Plekon - McDowell - Schroeder - The Church Has Left the Building

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Michael Plekon - Maria Gwyn McDowell - Elizabeth Schroeder - The Church Has Left the Building: Faith, Parish, and Ministry in the Twenty-first Century
Fr. Michael Plekon, who has conceived this project, and the skillful editors Maria McDowell and Elizabeth Schroeder who have organized it to read so coherently, have put us in their debt on account of this excellent and timely new engagement with the church in our time.
 
The idea to produce such a book, rooted in the actualité of Christian communities in the here-and-now, is another example of that particularity of angle that Michael Plekon brings to many of his projects, amounting to a unique eye on the world of the ecclesia. The word ecclesia is the Latinization of the Greek word for church that the New Testament uses to translate the Hebrew word for “community of God” or Qahol. Our historical journey as Christians has loaded that word, and the concept of church it describes, with so much tonnage it is difficult sometimes to think afresh. Throughout history Christian communities have had far-reaching opinions and penetrating analyses on so many things to do with contemporary society, but have often been myopic when it came to self-description and diagnosis. This book is certainly an attempt to think anew: to think real and honest. My own instinct, as an historian and a theologian by profession, is to begin with abstract nomenclature for church (ecclesiology is the discipline that we subdivided from it in the theological academy). This is perhaps a (Freudian?) way of me avoiding real down-to earth-matters, instead working from antique and generic principles. This so often happens in both academic and church circles, where we so frequently begin from the premise that we know what the church ought to be, and thus find it hard to recognize the reality because of the idea (and ideology) we have superimposed on it. That tendency as an academic abstractionist already shows in the first paragraph, which is why I for one (and I know there are many more like me) need to be taken away from my theologies and ecclesiologies and given this book as a sobering wake-up.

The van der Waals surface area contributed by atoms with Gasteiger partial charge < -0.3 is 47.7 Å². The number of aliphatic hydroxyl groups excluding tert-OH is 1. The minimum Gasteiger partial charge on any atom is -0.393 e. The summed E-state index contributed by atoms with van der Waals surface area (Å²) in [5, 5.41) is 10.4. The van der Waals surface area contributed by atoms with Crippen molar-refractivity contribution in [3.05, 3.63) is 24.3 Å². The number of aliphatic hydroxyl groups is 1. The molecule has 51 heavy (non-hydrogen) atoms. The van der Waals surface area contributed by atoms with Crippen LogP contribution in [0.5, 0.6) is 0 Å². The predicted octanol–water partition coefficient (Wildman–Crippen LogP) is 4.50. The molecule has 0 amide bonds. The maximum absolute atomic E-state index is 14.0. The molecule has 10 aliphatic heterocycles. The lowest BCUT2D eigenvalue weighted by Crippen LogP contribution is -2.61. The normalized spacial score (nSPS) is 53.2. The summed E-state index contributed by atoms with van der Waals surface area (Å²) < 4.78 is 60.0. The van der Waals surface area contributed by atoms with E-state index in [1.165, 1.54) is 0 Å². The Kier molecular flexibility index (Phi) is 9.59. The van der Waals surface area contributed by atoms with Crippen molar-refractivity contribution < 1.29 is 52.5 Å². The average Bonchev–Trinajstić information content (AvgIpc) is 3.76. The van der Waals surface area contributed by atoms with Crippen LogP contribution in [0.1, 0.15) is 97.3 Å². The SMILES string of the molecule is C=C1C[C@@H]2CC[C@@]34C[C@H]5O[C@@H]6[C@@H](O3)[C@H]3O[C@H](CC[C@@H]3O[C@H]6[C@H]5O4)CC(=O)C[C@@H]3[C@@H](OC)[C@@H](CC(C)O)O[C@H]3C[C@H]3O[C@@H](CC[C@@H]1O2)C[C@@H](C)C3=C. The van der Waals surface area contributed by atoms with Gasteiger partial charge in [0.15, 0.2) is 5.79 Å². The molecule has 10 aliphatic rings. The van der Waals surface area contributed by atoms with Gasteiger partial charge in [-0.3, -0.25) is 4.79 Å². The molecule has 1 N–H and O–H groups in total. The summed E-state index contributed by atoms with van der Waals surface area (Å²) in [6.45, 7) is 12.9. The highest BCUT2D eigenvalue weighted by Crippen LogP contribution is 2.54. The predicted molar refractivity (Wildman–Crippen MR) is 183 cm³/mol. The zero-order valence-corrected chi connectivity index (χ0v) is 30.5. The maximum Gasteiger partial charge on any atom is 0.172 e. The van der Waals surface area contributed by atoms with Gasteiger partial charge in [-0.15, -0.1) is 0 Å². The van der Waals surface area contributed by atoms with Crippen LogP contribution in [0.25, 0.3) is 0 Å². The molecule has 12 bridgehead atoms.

Michael Plekon - Maria Gwyn McDowell - Elizabeth Schroeder - The Church Has Left the Building: Faith, Parish, and Ministry in the Twenty-first Century

Cascade Books An Imprint of Wipf and Stock Publishers
978-1-4982-3956-1
 

Michael Plekon - Maria Gwyn McDowell - Elizabeth Schroeder - The Church Has Left the Building: Faith, Parish, and Ministry in the Twenty-first Century - Contents

  • 1 Belonging to the Christian Community in the Twenty-first Century, when “the Church Has Left the Building” — Michael Plekon
  • 2 F rom Bonaventure to BustedHalo®: Ministry beyond the Church Walls — Brett C. Hoover
  • 3 The Church Has Left—and Should Leave?—the Building —Adam A. J. DeVille
  • 4 The Home That Joy Built — Maria Gwyn McDowell
  • 5 “To Not Lose Any Part” — Justin Mathews 
  • 6 Church Goes to the Pub —Abbie Huff
  • 7 A we, Joy, Adaptability, and Sausage: Liturgy and Ecclesial Revitalization — Nicholas Denysenko
  • 8 The Church as Engagement —John W. Frazier
  • 9 Paying My Dues —Sarah Hinlicky Wilson
  • 10 Church beyond the Walls —Robert Morris
  • 11 Church over Church —Mary Breton
  • 12 “Worship on Wheels!” —Carol Fryer
  • 13 The Parish in the Twenty-first Century: Community Not Construction —William C. Mills
  • 14 G od Is with Us, God Is the future —Wongee Joh
  • 15 S till in Church —David Frost
  • 16 Many Mansions: Reimagining the Church and Its Buildings in the Global City — Kenneth J. Guest